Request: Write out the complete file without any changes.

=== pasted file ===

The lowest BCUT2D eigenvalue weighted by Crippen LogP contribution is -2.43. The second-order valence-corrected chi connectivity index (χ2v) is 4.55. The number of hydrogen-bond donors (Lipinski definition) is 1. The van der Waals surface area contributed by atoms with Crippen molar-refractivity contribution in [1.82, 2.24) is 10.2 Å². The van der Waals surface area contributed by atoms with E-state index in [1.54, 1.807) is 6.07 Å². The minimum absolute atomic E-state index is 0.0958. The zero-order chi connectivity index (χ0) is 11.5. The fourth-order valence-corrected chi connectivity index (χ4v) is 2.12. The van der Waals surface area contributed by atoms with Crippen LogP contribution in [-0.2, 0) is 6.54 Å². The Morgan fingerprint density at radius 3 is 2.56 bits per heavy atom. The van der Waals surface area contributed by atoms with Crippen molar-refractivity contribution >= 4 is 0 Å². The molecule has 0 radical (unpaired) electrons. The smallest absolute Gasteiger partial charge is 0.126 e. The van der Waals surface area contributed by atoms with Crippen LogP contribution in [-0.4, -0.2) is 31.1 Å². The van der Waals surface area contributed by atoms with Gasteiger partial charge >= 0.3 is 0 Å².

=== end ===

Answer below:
The lowest BCUT2D eigenvalue weighted by Crippen LogP contribution is -2.43. The second-order valence-corrected chi connectivity index (χ2v) is 4.55. The number of hydrogen-bond donors (Lipinski definition) is 1. The van der Waals surface area contributed by atoms with Crippen molar-refractivity contribution in [1.82, 2.24) is 10.2 Å². The van der Waals surface area contributed by atoms with E-state index in [1.54, 1.807) is 6.07 Å². The minimum absolute atomic E-state index is 0.0958. The zero-order chi connectivity index (χ0) is 11.5. The fourth-order valence-corrected chi connectivity index (χ4v) is 2.12. The van der Waals surface area contributed by atoms with Crippen LogP contribution in [-0.2, 0) is 6.54 Å². The Morgan fingerprint density at radius 3 is 2.56 bits per heavy atom. The van der Waals surface area contributed by atoms with Crippen molar-refractivity contribution >= 4 is 0 Å². The molecule has 0 radical (unpaired) electrons. The smallest absolute Gasteiger partial charge is 0.126 e. The van der Waals surface area contributed by atoms with Crippen LogP contribution in [-0.4, -0.2) is 31.1 Å². The van der Waals surface area contributed by atoms with Gasteiger partial charge >= 0.3 is 0 Å².